As scorching temperatures fade and pest season passes, pet owners may breathe a sigh of relief. Although the seasonal risks of summer are gone, your four-legged friend may need some special attention this autumn, as well.
Cold-weather pests. Though the dangers associated with ticks, mosquitos and other creepy, crawly critters lessen as the temperatures drop, those same colder days bring other creatures scurrying inside and that can present a whole new set of problems. Rats and mice tend to migrate indoors in search of warmth and the poisons used to eliminate them can be highly toxic to pets. Be sure pesticides are used in areas inaccessible to your animals.
Stay alert. Ticks may be less prevalent in the fall, but that doesn’t mean they’re gone completely – especially if hospitable environments remain. Keep yard and garden debris to a minimum and continue administering repellents for any pets that spend time outdoors.
On the move. Seasonal changes mean wildlife is on the move, making changes to settle into winter. Snakes are often more mobile during autumn months and inexperienced pets may risk bites if they tangle with intruders.
Shiny, new things. Kids aren’t the only ones attracted to a collection of new school supplies. Curious pets may dive into a pile of crayons, markers, rulers and other supplies, and although the items likely aren’t toxic, they can result in digestive blockages or damage from sharp, broken edges.
Anticipate energy needs. Colder temperatures can mean your pet has to exert more energy to keep warm and that may warrant bumping up meal serving sizes. Consult with your veterinarian about the appropriate feeding amounts for your pet’s specific breed, health and lifestyle needs.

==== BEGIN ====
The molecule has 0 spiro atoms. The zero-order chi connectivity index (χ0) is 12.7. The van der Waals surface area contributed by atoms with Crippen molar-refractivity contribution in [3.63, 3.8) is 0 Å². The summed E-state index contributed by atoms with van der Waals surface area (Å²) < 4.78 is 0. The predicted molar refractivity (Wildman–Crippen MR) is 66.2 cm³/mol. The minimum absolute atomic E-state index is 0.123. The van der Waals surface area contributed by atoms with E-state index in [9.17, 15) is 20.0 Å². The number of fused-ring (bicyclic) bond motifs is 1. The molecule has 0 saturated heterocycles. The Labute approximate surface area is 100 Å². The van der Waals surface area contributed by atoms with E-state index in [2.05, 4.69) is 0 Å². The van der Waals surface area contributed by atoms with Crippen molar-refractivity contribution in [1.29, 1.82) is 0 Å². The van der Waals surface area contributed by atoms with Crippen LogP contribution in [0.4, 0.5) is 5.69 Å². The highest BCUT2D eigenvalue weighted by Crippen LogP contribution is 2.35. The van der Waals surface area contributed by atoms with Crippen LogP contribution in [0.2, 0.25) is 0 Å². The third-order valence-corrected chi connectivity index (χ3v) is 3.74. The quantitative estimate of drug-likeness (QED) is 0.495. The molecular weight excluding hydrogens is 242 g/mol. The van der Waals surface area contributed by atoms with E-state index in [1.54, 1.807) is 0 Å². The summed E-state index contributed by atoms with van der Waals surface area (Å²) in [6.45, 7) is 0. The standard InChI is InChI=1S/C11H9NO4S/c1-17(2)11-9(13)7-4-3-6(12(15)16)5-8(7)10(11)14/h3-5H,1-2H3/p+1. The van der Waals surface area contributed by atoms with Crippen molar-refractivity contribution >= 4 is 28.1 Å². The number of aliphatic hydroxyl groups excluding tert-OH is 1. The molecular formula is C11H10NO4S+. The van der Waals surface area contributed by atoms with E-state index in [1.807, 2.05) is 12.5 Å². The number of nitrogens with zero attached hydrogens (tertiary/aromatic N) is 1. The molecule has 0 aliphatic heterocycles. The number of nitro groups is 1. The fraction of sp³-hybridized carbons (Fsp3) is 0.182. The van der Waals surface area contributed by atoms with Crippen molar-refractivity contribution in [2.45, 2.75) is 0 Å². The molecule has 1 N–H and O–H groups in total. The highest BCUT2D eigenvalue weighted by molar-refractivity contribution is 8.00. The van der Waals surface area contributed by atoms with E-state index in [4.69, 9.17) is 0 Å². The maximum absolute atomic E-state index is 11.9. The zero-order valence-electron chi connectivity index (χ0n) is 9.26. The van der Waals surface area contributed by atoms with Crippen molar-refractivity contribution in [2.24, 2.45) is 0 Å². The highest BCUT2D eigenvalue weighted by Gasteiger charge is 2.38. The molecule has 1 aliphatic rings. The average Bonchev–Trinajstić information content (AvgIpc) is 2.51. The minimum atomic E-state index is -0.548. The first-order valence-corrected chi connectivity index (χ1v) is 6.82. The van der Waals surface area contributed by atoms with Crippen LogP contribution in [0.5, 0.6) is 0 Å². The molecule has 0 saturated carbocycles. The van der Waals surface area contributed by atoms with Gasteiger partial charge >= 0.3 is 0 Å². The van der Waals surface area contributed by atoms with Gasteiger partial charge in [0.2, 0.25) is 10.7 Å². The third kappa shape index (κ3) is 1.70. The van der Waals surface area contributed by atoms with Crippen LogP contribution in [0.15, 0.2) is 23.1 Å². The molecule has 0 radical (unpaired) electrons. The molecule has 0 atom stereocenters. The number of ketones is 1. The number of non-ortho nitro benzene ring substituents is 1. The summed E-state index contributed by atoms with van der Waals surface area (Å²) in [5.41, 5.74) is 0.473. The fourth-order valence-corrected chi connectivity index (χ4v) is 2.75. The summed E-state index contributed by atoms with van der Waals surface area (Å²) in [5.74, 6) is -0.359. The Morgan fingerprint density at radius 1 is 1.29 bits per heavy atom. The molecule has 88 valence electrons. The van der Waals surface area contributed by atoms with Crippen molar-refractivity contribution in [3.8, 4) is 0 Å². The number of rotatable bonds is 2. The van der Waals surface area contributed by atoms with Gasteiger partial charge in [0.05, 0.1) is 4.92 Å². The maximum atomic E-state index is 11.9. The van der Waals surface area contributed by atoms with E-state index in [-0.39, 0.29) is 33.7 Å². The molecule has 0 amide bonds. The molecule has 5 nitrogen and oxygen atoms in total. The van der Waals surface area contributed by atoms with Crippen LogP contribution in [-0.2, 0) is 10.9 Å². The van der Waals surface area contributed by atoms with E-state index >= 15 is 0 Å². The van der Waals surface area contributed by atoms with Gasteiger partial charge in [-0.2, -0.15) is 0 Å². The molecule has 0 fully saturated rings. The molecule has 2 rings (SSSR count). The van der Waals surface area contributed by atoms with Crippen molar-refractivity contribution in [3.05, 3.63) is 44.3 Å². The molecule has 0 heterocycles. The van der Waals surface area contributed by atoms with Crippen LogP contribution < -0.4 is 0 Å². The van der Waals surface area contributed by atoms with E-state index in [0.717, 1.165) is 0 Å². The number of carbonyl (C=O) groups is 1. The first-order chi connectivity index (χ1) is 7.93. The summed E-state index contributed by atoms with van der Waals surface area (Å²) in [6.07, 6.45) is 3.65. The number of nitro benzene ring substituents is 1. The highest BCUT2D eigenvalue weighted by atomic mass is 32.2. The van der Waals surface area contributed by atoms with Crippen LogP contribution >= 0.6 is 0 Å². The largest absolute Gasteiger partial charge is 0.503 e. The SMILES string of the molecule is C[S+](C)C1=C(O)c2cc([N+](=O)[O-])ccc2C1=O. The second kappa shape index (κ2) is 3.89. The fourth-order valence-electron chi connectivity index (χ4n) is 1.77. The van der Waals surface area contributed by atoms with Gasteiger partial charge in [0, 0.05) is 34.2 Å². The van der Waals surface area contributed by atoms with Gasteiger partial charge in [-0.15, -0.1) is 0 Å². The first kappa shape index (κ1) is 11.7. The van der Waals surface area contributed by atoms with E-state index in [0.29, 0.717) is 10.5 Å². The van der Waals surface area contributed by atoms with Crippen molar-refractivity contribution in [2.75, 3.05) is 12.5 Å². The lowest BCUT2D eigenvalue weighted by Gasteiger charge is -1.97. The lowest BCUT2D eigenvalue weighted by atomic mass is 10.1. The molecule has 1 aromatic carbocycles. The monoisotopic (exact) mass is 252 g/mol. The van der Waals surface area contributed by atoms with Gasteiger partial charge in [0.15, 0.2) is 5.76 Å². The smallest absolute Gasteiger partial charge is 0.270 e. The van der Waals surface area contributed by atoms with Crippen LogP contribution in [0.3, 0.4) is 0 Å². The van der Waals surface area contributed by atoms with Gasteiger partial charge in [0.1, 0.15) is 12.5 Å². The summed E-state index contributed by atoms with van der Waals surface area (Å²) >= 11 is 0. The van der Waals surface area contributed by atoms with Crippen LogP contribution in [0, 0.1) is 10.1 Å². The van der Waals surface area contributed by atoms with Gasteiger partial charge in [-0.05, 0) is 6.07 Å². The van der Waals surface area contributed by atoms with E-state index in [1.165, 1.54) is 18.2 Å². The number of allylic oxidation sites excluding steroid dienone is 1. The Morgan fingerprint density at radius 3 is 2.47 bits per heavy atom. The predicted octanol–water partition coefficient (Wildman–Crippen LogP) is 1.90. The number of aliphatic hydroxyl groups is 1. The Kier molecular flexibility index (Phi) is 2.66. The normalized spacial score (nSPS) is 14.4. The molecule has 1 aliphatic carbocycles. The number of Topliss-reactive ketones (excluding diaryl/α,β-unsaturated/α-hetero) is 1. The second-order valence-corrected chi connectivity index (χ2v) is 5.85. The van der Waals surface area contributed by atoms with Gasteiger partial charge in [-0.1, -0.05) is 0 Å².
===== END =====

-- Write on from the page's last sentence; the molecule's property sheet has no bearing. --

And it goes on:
Auto-related issues. Many car owners use the change of season as a milestone for car maintenance and winterizing, such as changing oil or antifreeze. Antifreeze in particular is highly toxic; a small quantity can kill pets and, unfortunately, the sweet smell makes it quite attractive to curious creatures. Clean spills thoroughly and take added precaution by keeping pets away from your work area entirely while handling these substances.
Not so fun-gus. Damp conditions can bring about a surge of mushrooms. Although only a small percentage of mushrooms are toxic, they can be hard to distinguish from the non-toxic variety. A good rule of thumb: keep pets clear of areas where mushrooms may be found, or if that’s not possible, conduct regular checks and remove any temptation that pops up.
Comfort foods. Most pet owners know chocolate is dangerous for pets, but many other foods that are common in the fall can also be problematic. Keep pets away from rich, savory foods that can upset their digestion and leave Fido at home during your annual jaunt to the apple orchard; apple stems, seeds and cores can create plenty of digestive havoc. If you want to indulge your pet with a little seasonal flavor, instead try offering fresh or canned pumpkin.
Source: Family Features. Find more pet parenting tips for fall and all year long at eLivingToday.com.
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